Harvesting Wheat

| November/December 1992

  • Large barns hauled their wheat

  • Large barns hauled their wheat

12195 Rt. 99 Marriotsville, Maryland 21104

My first recollection of a wheat harvest was around 1920, when I remembered my father cutting wheat with a three horse team hitched to a six foot Piano binder. The horses labored in the hot summer sun and had to be rested often. My job that year was to keep the men who were shocking the wheat supplied with cool water, and to help collect the sheaves of wheat so that they could be shocked and capped. It was here that I learned how to shock wheat, and also to make a cap to cover the shock so it would shed the rain.

Our neighbor had a steam engine and an old wooden thresher and wanted to thresh our wheat. The wheat had been hauled in from the shocks and ricked, since we did not have a barn big enough to store the hay needed for the cattle and the wheat.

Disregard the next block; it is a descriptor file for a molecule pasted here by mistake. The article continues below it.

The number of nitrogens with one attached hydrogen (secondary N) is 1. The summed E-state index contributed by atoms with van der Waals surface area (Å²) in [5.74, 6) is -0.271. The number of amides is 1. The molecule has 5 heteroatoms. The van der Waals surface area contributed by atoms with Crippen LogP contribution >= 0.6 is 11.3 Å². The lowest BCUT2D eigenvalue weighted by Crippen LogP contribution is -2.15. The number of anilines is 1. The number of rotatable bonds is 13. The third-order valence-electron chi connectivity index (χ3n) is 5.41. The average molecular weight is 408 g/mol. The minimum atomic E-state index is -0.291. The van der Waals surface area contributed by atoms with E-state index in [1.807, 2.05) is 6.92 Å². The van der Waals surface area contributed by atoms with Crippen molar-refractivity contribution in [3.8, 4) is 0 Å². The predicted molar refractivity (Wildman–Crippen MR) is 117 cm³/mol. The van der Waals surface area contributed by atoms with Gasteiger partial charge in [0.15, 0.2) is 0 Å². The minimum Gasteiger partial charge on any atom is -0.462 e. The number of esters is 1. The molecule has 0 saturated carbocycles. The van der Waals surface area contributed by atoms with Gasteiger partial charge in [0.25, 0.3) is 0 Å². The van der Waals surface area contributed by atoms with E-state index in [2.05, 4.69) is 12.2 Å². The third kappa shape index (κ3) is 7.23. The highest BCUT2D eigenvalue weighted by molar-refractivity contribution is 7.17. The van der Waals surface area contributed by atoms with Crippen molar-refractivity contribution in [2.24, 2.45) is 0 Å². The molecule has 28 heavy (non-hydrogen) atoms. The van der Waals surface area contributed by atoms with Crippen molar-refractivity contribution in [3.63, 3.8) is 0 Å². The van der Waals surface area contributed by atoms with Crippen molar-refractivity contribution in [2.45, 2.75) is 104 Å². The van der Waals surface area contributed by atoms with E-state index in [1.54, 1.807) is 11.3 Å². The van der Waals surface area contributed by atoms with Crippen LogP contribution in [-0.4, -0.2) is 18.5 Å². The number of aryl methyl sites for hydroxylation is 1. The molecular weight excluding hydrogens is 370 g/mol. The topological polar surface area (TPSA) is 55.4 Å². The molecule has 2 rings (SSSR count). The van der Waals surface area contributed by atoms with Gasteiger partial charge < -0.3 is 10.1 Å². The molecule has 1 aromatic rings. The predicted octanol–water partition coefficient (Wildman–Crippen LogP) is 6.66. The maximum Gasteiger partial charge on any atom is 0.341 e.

The day before the threshing was to be done, the rig was brought in and it took many hours to get it set up to do the job. Much preparation had to be done; coal, wood and water were needed. Burlap bags, to hold the grain, had to be collected.

And above all, the garden vegetables had to be gathered, the home cured ham brought in from the meat house, extra milk put in the icebox, and store supplies brought in, for Mother to prepare the meals for the threshing crew. All the cooking had to be done on a wood cook stove, as there was no electricity or gas.

The next day I hauled water to the engine with our driving horse hitched to a two-wheel barrel cart. The horse became frightened around the engine, so I was then put to the task of holding open the burlap bags as the half bushel measures were dumped by a handicapped black man, who had had the misfortune to have lost both of his legs just below his hips. This had happened in his early life and he had adjusted to it. Another job he could do was to operate the straw blower. Fellow workers lifted him to the platform.


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